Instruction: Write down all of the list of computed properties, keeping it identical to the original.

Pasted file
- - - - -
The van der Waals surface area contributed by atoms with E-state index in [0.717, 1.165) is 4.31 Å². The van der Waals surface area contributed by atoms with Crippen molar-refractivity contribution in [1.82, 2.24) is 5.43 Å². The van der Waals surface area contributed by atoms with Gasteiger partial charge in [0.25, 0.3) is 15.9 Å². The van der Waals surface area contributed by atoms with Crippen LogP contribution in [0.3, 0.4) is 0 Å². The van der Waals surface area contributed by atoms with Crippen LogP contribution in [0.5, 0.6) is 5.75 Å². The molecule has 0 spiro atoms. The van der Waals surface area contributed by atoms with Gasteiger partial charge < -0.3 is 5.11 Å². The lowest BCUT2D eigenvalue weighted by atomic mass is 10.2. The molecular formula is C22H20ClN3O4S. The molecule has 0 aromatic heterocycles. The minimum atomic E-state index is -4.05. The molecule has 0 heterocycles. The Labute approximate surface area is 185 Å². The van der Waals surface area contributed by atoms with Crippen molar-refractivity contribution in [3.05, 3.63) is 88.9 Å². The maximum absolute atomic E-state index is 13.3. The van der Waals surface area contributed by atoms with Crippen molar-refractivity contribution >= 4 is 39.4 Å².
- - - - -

The van der Waals surface area contributed by atoms with E-state index in [0.717, 1.165) is 4.31 Å². The van der Waals surface area contributed by atoms with Crippen molar-refractivity contribution in [1.82, 2.24) is 5.43 Å². The van der Waals surface area contributed by atoms with Gasteiger partial charge in [0.25, 0.3) is 15.9 Å². The van der Waals surface area contributed by atoms with Crippen LogP contribution in [0.3, 0.4) is 0 Å². The van der Waals surface area contributed by atoms with Crippen LogP contribution in [0.5, 0.6) is 5.75 Å². The molecule has 0 spiro atoms. The van der Waals surface area contributed by atoms with Gasteiger partial charge < -0.3 is 5.11 Å². The lowest BCUT2D eigenvalue weighted by atomic mass is 10.2. The molecular formula is C22H20ClN3O4S. The molecule has 0 aromatic heterocycles. The minimum atomic E-state index is -4.05. The molecule has 0 heterocycles. The Labute approximate surface area is 185 Å². The van der Waals surface area contributed by atoms with Crippen molar-refractivity contribution in [3.05, 3.63) is 88.9 Å². The maximum absolute atomic E-state index is 13.3. The van der Waals surface area contributed by atoms with Crippen molar-refractivity contribution >= 4 is 39.4 Å².